Creative Self-Destruction: Axiom or Oxymoron?

The only people for me are the mad ones, the ones who are mad to live, mad to talk, mad to be saved, desirous of everything at the same time, the ones who never yawn or say a commonplace thing, but burn, burn, burn like fabulous yellow roman candles exploding like spiders across the stars.

~Jack Kerouc

I have previously discussed the classic Rock star image of Jim Morrison, an artistic career eclipsed early by drug dependence. This contemporary example holds parallels across the artistic canon, from Vincent Van Gough to Edward Allan Poe. These artists not only share an inner despair, but also seem to draw inspiration from this despair. Is it fair to elucidate a correlation between artistic creativity and a self-destruction – or is this a fallacy?

The connection between creativity and self-destruction appears across cultures and times. In ancient Hindu tradition, for example, the God Shiva the Destroyer is also the god of art. Interestingly, Shiva is part of a triumvirate of Gods who epitomize the existential cycle of the universe – it is Shiva the Destroyer and not Brahma the Creator whom the Hindus have bestowed upon the cultural pedestal of artistry.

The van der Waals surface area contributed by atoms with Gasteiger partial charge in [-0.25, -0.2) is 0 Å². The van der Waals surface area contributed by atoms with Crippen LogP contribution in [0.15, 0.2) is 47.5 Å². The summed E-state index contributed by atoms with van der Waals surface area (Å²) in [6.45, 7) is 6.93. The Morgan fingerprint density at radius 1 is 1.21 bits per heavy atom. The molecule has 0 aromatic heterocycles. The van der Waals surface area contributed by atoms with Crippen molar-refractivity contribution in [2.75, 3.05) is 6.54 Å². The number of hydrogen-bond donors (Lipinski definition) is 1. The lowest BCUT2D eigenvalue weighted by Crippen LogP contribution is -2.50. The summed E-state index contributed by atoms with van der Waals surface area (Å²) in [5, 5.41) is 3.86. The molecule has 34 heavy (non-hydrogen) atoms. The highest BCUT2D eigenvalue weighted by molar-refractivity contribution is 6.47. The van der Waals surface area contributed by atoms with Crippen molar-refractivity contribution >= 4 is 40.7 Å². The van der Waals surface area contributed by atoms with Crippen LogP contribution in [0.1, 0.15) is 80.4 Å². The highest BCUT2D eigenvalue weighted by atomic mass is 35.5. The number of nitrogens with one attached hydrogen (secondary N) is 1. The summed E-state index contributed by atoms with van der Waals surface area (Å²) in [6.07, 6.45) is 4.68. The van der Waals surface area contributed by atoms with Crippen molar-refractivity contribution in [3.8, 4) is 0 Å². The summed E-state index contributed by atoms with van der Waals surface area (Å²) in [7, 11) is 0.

The Tantric school of Hindu theology regards Shiva and his wive Shakti as the flip side of the primal energy which constitutes life – the dichotomy of potential and kinetic energy, fuel and flame. Hence, in order to create light and energy, something must burn.

From Western Philosophical tradition, Georg Hegel posits a negative vision of imagination as “the night of the world” – a psychological ability to deconstruct the phenomena of reality the spectator perceives into new forms within the mind. Rather than create new forms of reality, the mind deconstructs what it has seen in order to re-constitute, or even lay bare, the reality presented before it.

More recent cultural critic Slavoj Zizek cites Hegel to argue the act of symbolizing an idea holds basis in a death drive, or desire to replace the object and transmute a piece of the author’s own life force into the symbol. The death drive draws from an inner psychological impulse to reject the stagnant cultural traditions which surround the author with new forms of expression heretofore nonexistant – an act so transgressive that it is perhaps necessarily self-destructive.

Moreover, philosophers such as David Hume have long argued not only that the artist is predisposed towards self-destruction, but also that their audiences tend to prefer tragic art – the paradox of tragedy.

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